Germany is renowned for its stodgy yet scrumptious grub, with meats, potatoes and pastries being staples in its national cuisine. You can try all of Germany’s traditional food in Berlin, but the capital often puts its own modern twist into many of these classic dishes. Innovative and inventive, Berlin’s vibrant food culture is a highlight of the city!
However, we all know dining in a capital city is not always a cheap affair – even tap water costs! To help you make the most out of your money and meals, we have compiled a list of cheap, trendy and traditional food in Berlin that offers a first-class taste of the capital, but also won’t break the bank (or holiday budget!).
Keep reading to check out the best traditional food in Berlin which cost 5 Euros or less before booking your next trip.
Top Tip: Don’t forget to check out the easyGuide website to find discounted tickets for the best attractions in Berlin and subscribe below to get 10% off your next purchase!
It’s probably no surprise to you that the classic currywurst graces our list of traditional food in Berlin. A simple sausage dish served in a curry powder and ketchup sauce (each eatery has their own special curry blend) and forever in the minds, hearts and mouths of all Berliners. Whilst many restaurants serve currywurst-inspired meals, the cheapest and traditional way to chow down on a Berlin currywurst would be from a street food hut or van – and there’s nearly one of these on every street corner!
Our recommendation: Curry Baude in the central Gesundbrunnen underground station.
What to order: Currywurst with a bread roll for only 1.65 euros!
Our recommendation: Curry 36 – apparently Tom Hanks’ favourite!
What to order: Currywurst with pommes frites for 4.00 euros.
A Kartoffelpuffer is a shallow-fried potato pancake and similar to a hashbrown. They can be enjoyed as a sweet treat with applesauce or plum jam, or a savoury snack served with garlic sauce and meats or fish. They are available from food stalls and markets all around the city. Kartoffelpuffers are vegetarian friendly and a hearty, traditional food in Berlin.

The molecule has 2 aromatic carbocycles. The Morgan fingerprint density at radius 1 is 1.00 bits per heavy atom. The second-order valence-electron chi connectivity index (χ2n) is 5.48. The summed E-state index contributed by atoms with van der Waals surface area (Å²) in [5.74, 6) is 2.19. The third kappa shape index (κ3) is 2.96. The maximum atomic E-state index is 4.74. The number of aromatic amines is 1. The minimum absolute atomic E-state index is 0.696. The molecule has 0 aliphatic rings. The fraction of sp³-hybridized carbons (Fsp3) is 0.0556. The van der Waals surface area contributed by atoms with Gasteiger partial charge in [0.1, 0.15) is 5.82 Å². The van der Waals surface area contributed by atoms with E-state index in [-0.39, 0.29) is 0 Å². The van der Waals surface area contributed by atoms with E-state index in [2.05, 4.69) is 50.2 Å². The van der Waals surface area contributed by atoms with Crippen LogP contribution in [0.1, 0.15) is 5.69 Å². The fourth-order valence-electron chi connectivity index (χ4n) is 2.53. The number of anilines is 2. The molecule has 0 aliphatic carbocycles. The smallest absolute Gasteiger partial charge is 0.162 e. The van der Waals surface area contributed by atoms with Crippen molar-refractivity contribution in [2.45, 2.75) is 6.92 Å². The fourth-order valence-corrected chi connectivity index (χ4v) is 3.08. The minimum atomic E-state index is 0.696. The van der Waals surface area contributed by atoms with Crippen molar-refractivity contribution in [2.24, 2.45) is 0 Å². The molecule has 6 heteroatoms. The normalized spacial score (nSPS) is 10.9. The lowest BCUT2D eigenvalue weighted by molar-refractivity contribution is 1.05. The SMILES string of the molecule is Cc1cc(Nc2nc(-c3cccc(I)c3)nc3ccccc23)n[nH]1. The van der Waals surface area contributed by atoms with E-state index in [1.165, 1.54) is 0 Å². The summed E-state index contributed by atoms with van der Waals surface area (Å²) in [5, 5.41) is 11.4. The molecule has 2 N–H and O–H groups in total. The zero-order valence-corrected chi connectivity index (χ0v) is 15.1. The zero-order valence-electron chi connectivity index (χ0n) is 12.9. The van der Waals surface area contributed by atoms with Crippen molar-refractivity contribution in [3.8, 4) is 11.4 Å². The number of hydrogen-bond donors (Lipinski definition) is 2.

Our recommendation: Puffer-Imbiss, a central street food hut.
What to order: Kartoffelpuffer with sweet apfelmus (apple sauce) for 2.50 euros.
Now you may be thinking, isn’t a döner kebab Turkish, not German? Well, yes you’d be correct, but its Eastern-European heritage hasn’t stopped the dish from becoming a traditional food in Berlin. Döner meat is a big element of Berlin’s street food scene.
Our recommendation: Tekbir Döner in the Kreuzberg neighbourhood.
What to order: Durum Döner for 3.50 euros.
Schnitzel is on the expensive side of traditional food in Berlin, but is a must-eat for any foodie in the capital. The city has adopted this Austrian delicacy which consists of a slab of breadcrumbed-veal and a side of lemon and potatoes. It makes for perfect al fresco dining in Berlin.
Our recommendation: Scheers Schnitzel by East Side Gallery.
What to order: Schnitzel-Brötchen with salad and sauce for a bargain 5 euros.
Berlin’s answer to pasta! This egg noodle dish is simple, wholesome and delicious as a main meal or side dish to a bratwurst or even a döner kebab. Many Berlin cafes and snack bars serve Spatzle throughout the day and night.
Our recommendation: Spaetzle Club in Mitte.
What to order: Spätzlesalat for 4.90 euros – bursting with fresh flavour.
A Berliner is a German sweet doughnut with no central hole. It is commonly filled with marmalade or jam and powdered with sugar. However, this traditional filling is sometimes swapped to other innovative flavours including chocolate, custard and even champagne. Pick up a freshly fried dough from Berlin bakeries or nibble a warm Berliner as you wander around a Christmas market.
Our recommendation: Brammibals Donuts, there are 6 in Berlin Berlin and the doughnuts are soft, gooey and Vegan-friendly.
What to order: whatever takes your fancy from their classic, charity or special range for 2.75 – 3.25 euros.
Apfelstrudel (which you may recognise as apple strudel) is another iconic German dessert, although this dish also originated from Austria. Filled with sweet cinnamon-spiced apples and raisins in a flaky pastry with vanilla sauce, the aroma of baking apfelstrudel drifts down Berlin’s streets. Most well-to-do Berlin eateries serve the pastry and its crunchy and soft textures satisfying the sweetest of tooths.
Our recommendation: Wine & Coffee House near Alexanderplatz.
What to order: Apfelstudel of course! For 5 euros.
And to wash it down… your beer of choice from a Berlin Biergarten!
Thank you from easyGuide
We hope you found our guide to cheap, trendy and traditional food in Berlin useful. Don’t forget you can find tickets to the top attractions, activities, experiences and tours in Berlin here.
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